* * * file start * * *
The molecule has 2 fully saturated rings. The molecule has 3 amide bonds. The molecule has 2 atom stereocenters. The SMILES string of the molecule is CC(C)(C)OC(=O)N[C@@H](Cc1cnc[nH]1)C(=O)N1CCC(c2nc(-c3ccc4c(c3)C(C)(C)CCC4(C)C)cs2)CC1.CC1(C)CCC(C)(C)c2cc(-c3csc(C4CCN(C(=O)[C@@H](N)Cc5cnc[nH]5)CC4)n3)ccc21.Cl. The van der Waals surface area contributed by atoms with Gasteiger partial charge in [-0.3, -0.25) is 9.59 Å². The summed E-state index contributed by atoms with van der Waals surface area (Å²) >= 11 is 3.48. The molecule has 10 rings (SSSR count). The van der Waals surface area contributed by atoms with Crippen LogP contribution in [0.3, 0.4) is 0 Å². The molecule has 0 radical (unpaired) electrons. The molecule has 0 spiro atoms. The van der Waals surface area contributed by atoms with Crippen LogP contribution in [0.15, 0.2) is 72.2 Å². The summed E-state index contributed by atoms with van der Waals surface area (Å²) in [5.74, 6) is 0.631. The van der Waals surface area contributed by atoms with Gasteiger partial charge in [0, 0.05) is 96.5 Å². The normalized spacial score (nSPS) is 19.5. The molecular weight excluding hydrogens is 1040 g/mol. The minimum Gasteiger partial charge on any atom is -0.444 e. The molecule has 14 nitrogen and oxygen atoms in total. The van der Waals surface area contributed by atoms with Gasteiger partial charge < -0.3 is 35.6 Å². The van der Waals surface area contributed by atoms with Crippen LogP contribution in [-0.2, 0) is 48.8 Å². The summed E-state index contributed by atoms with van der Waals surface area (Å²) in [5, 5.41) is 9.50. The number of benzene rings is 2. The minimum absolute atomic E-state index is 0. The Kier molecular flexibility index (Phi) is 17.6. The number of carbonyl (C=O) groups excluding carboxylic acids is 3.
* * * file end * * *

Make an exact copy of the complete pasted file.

The molecule has 2 fully saturated rings. The molecule has 3 amide bonds. The molecule has 2 atom stereocenters. The SMILES string of the molecule is CC(C)(C)OC(=O)N[C@@H](Cc1cnc[nH]1)C(=O)N1CCC(c2nc(-c3ccc4c(c3)C(C)(C)CCC4(C)C)cs2)CC1.CC1(C)CCC(C)(C)c2cc(-c3csc(C4CCN(C(=O)[C@@H](N)Cc5cnc[nH]5)CC4)n3)ccc21.Cl. The van der Waals surface area contributed by atoms with Gasteiger partial charge in [-0.3, -0.25) is 9.59 Å². The summed E-state index contributed by atoms with van der Waals surface area (Å²) >= 11 is 3.48. The molecule has 10 rings (SSSR count). The van der Waals surface area contributed by atoms with Crippen LogP contribution in [0.3, 0.4) is 0 Å². The molecule has 0 radical (unpaired) electrons. The molecule has 0 spiro atoms. The van der Waals surface area contributed by atoms with Crippen LogP contribution in [0.15, 0.2) is 72.2 Å². The summed E-state index contributed by atoms with van der Waals surface area (Å²) in [5.74, 6) is 0.631. The van der Waals surface area contributed by atoms with Gasteiger partial charge in [0, 0.05) is 96.5 Å². The normalized spacial score (nSPS) is 19.5. The molecular weight excluding hydrogens is 1040 g/mol. The minimum Gasteiger partial charge on any atom is -0.444 e. The molecule has 14 nitrogen and oxygen atoms in total. The van der Waals surface area contributed by atoms with Gasteiger partial charge < -0.3 is 35.6 Å². The van der Waals surface area contributed by atoms with Crippen LogP contribution in [-0.2, 0) is 48.8 Å². The summed E-state index contributed by atoms with van der Waals surface area (Å²) in [5, 5.41) is 9.50. The number of benzene rings is 2. The minimum absolute atomic E-state index is 0. The Kier molecular flexibility index (Phi) is 17.6. The number of carbonyl (C=O) groups excluding carboxylic acids is 3.